Ghost Written By: Gatini Tinsley as told by Ashli Burney
This year Black Breastfeeding Week aims to Revive, Restore and Reclaim, a heavy call for Black moms to fulfill in 2020. It has undoubtedly become one of the most challenging years as black moms face breastfeeding, giving birth and raising children amid a global pandemic due to Covid-19.
As a community-based doula, part of my job relies on building a trusting relationship with the moms I serve so they know I am here for them and their baby before, during and after labor. Typically, I have months to nurture our relationship. Normally, I have been inside the homes of the families I serve multiple times before labor and delivery. Close contact with the mom is imperative and establishing reliability and trust go a long way before reaching a live birth.
Getting moms to trust in the process in a global pandemic is a feat that has changed the course of my work as a doula. I have had to adjust my approach to continue to meet the needs of the moms. Gone are the days of home visits and coaching my clients through their birthing plans at the hospital. In the Covid-19 era, only one support person is permitted in the hospital and moms often elect family for that privilege. I now do virtual births through Zoom, Duo or Facebook Messenger Video Chat. These tools allow me to coach their support person through the phone on how to massage mom so she remains comfortable; and how to get into different positions that we often recommend during labor and delivery.
Moms often elect to have their video off during our chats. This, along with not having in-home visits decreases the personability I usually have. I’ve had to work hard to regain it by giving moms 24/7 access to me via phone or video calls. The unlimited access helps establish dependability on my part and gives moms a sense that I am always there if they need me. Challenges with in-home WIFI have made calls difficult at times. The video chat drops and I lose contact, that is why I’ve given my moms all access. They call at different times with questions that range from nutrition, breastfeeding, all the way to labor and delivery.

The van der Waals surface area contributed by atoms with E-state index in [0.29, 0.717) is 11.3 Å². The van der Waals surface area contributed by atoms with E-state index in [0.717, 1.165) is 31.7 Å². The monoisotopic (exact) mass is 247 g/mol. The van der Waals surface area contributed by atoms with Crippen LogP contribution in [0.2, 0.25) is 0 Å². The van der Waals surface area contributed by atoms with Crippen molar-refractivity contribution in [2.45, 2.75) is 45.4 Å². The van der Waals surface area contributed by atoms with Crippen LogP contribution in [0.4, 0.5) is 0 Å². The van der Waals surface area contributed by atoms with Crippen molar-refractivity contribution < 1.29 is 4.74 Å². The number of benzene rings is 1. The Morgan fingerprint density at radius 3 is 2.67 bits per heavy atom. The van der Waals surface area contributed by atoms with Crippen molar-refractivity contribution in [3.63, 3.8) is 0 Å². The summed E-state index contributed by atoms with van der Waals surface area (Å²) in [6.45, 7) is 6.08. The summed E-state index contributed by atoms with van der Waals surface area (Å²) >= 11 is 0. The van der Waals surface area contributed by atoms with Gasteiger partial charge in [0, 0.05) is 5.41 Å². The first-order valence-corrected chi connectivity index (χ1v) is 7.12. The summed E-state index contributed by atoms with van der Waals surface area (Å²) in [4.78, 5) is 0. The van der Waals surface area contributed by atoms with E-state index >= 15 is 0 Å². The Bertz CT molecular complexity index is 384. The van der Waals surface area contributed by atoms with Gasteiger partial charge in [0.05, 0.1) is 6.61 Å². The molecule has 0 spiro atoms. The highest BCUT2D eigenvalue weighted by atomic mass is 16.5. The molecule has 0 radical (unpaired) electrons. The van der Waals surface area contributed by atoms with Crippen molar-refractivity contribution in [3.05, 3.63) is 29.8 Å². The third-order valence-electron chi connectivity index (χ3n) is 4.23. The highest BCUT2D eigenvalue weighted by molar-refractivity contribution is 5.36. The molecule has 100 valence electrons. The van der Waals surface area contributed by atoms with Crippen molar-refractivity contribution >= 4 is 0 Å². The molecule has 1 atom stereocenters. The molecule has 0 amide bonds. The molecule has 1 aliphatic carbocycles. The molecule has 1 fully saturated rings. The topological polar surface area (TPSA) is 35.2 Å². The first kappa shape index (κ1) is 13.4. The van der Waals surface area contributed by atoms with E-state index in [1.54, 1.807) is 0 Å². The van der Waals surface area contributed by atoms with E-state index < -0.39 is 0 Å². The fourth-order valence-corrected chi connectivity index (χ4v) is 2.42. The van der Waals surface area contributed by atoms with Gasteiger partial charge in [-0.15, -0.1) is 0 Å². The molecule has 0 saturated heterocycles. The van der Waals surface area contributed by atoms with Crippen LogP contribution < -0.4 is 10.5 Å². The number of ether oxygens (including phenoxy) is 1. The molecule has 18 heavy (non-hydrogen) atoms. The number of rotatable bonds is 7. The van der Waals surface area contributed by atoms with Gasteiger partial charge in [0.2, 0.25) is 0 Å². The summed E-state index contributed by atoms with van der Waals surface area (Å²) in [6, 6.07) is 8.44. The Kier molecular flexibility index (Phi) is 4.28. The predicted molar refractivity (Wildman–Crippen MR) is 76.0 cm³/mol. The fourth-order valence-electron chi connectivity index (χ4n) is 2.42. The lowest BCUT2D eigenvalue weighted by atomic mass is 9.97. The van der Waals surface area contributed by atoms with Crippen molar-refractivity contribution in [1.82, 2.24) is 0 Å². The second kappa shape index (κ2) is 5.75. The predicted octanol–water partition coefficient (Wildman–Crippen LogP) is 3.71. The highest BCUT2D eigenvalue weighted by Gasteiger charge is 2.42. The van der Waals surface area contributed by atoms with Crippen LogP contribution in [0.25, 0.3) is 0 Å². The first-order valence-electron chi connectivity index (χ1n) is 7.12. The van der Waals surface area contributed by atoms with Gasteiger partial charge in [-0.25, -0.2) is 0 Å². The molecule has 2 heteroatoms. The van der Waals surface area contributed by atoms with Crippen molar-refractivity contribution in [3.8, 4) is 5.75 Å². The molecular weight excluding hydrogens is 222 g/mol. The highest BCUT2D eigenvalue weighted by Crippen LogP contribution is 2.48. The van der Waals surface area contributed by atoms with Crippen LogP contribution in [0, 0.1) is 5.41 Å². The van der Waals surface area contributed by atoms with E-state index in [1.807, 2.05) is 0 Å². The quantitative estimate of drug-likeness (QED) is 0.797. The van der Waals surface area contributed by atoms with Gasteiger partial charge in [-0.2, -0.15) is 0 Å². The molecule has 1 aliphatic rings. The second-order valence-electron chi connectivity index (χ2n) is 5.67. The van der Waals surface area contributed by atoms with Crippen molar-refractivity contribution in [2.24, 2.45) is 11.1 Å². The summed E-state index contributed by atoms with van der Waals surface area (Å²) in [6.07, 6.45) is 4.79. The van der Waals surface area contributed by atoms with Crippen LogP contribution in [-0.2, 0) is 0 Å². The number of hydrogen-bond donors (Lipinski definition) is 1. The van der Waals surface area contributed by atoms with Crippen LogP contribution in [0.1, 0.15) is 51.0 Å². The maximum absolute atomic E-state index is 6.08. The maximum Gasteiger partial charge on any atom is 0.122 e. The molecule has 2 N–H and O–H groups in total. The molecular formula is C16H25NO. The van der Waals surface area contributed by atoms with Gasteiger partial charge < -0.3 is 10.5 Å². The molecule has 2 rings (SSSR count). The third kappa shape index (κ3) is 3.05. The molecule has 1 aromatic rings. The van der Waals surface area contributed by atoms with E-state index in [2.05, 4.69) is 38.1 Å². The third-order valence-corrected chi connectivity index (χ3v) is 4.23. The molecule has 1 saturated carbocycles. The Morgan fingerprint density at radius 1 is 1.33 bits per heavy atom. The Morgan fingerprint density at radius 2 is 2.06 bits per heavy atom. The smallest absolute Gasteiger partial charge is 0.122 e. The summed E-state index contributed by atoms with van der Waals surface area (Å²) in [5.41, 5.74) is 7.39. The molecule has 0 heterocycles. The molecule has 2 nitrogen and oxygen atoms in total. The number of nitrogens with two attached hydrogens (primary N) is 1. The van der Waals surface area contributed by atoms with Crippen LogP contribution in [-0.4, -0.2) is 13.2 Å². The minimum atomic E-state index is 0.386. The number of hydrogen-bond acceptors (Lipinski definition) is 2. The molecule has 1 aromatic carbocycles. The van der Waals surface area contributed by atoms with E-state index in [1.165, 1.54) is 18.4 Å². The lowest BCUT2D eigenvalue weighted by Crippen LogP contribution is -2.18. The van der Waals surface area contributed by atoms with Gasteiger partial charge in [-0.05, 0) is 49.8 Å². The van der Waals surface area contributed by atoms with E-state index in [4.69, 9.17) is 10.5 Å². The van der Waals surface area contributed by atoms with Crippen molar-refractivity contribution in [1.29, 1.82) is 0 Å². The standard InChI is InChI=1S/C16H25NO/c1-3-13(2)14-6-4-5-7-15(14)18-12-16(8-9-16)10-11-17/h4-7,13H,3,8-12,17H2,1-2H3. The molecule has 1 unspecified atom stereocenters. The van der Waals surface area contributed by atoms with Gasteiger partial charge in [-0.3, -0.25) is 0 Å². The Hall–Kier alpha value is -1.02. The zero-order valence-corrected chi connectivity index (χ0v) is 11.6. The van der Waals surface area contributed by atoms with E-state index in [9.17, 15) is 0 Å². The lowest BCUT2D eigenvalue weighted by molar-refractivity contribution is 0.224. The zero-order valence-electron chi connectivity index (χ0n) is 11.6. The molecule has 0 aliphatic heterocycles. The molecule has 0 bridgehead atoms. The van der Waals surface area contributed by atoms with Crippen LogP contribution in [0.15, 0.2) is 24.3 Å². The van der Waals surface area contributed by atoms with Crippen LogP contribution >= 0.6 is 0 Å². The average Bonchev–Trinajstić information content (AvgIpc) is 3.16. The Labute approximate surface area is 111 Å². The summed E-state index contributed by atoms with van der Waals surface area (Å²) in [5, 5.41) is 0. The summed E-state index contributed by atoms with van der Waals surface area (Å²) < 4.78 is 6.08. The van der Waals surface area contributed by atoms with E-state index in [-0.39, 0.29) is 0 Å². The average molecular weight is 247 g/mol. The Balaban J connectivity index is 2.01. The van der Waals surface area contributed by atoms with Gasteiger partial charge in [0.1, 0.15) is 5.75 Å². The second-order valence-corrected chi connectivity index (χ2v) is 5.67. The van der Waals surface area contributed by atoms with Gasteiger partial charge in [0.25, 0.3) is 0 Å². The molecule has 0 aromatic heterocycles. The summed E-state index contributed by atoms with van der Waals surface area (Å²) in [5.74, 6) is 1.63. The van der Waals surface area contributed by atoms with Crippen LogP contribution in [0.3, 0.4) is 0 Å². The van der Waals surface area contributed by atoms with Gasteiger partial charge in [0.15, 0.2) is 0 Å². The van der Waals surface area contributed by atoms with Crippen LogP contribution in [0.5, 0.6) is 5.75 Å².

A few of the moms I work with have been nervous about hospital deliveries because of the virus. Some have considered home births and water births as a way of avoiding the hospital. I coach them through whatever feels best, each mom is different and has the right to decide how to bring their baby into the world. The most important thing I do is to help develop their birth plan no matter what birthing type they choose. From pregnancy to delivery, this is a plan they can rely on that they helped to create.
Another obstacle I’ve faced as a doula during Covid is lactation counseling. Previously, I would make sure the baby latched after birth so our moms had a great breastfeeding start. Doing this over the phone doesn’t give me the ability to see what position the baby is in. I have to coach the mom into exercising patience so she doesn’t give up. Hospitals often promote formula. Without me being there, I have to keep moms focused, reiterate that breastfeeding was part of their birth plan and keep them calm during the process of latching.
Despite Covid-19, my job has remained the same in one regard, I have continued to uplift moms, be a steady rock they can rely on and aid them in any way I can before birth, during labor and post birth. Though Covid may have changed the way I practice as a doula, it hasn’t changed my commitment to the moms I work with. Adaptability has allowed me to reclaim my service, restore my commitment and revive the doula work process to achieve immeasurable support for the moms I work with.
Cross-post on Lansinoh website.